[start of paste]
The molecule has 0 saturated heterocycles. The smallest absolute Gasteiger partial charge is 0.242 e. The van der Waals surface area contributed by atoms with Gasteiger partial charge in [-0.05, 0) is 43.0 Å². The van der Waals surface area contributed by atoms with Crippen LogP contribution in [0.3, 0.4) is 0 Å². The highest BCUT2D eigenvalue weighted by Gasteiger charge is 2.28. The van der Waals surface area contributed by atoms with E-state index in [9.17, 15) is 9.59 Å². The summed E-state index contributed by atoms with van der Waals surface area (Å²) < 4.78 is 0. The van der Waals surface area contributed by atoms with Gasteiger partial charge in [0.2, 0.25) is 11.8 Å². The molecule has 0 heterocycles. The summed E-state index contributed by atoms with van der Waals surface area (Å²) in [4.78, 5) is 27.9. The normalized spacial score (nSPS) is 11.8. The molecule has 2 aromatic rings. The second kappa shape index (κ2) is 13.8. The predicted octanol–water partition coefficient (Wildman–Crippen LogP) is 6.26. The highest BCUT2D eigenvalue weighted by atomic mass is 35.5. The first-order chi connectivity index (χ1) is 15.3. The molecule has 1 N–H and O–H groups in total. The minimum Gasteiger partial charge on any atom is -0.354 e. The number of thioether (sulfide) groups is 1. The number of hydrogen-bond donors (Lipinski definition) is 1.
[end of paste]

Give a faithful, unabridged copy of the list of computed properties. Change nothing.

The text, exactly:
The molecule has 0 saturated heterocycles. The smallest absolute Gasteiger partial charge is 0.242 e. The van der Waals surface area contributed by atoms with Gasteiger partial charge in [-0.05, 0) is 43.0 Å². The van der Waals surface area contributed by atoms with Crippen LogP contribution in [0.3, 0.4) is 0 Å². The highest BCUT2D eigenvalue weighted by Gasteiger charge is 2.28. The van der Waals surface area contributed by atoms with E-state index in [9.17, 15) is 9.59 Å². The summed E-state index contributed by atoms with van der Waals surface area (Å²) < 4.78 is 0. The van der Waals surface area contributed by atoms with Gasteiger partial charge in [0.2, 0.25) is 11.8 Å². The molecule has 0 heterocycles. The summed E-state index contributed by atoms with van der Waals surface area (Å²) in [4.78, 5) is 27.9. The normalized spacial score (nSPS) is 11.8. The molecule has 2 aromatic rings. The second kappa shape index (κ2) is 13.8. The predicted octanol–water partition coefficient (Wildman–Crippen LogP) is 6.26. The highest BCUT2D eigenvalue weighted by atomic mass is 35.5. The first-order chi connectivity index (χ1) is 15.3. The molecule has 1 N–H and O–H groups in total. The minimum Gasteiger partial charge on any atom is -0.354 e. The number of thioether (sulfide) groups is 1. The number of hydrogen-bond donors (Lipinski definition) is 1.